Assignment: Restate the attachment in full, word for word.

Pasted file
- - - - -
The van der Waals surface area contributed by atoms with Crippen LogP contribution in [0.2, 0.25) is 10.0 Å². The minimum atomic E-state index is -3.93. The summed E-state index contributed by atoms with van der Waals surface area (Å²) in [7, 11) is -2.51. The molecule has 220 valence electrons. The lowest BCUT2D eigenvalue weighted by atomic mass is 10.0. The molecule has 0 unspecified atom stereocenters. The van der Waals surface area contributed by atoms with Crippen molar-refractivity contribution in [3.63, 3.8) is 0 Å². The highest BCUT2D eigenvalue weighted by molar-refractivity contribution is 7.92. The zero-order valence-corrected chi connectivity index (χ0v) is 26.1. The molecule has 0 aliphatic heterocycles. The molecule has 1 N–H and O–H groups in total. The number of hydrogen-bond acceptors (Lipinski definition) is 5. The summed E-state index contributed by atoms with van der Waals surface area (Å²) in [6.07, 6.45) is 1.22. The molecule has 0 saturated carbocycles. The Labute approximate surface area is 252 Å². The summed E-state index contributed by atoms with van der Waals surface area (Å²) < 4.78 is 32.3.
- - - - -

The van der Waals surface area contributed by atoms with Crippen LogP contribution in [0.2, 0.25) is 10.0 Å². The minimum atomic E-state index is -3.93. The summed E-state index contributed by atoms with van der Waals surface area (Å²) in [7, 11) is -2.51. The molecule has 220 valence electrons. The lowest BCUT2D eigenvalue weighted by atomic mass is 10.0. The molecule has 0 unspecified atom stereocenters. The van der Waals surface area contributed by atoms with Crippen molar-refractivity contribution in [3.63, 3.8) is 0 Å². The highest BCUT2D eigenvalue weighted by molar-refractivity contribution is 7.92. The zero-order valence-corrected chi connectivity index (χ0v) is 26.1. The molecule has 0 aliphatic heterocycles. The molecule has 1 N–H and O–H groups in total. The number of hydrogen-bond acceptors (Lipinski definition) is 5. The summed E-state index contributed by atoms with van der Waals surface area (Å²) in [6.07, 6.45) is 1.22. The molecule has 0 saturated carbocycles. The Labute approximate surface area is 252 Å². The summed E-state index contributed by atoms with van der Waals surface area (Å²) < 4.78 is 32.3.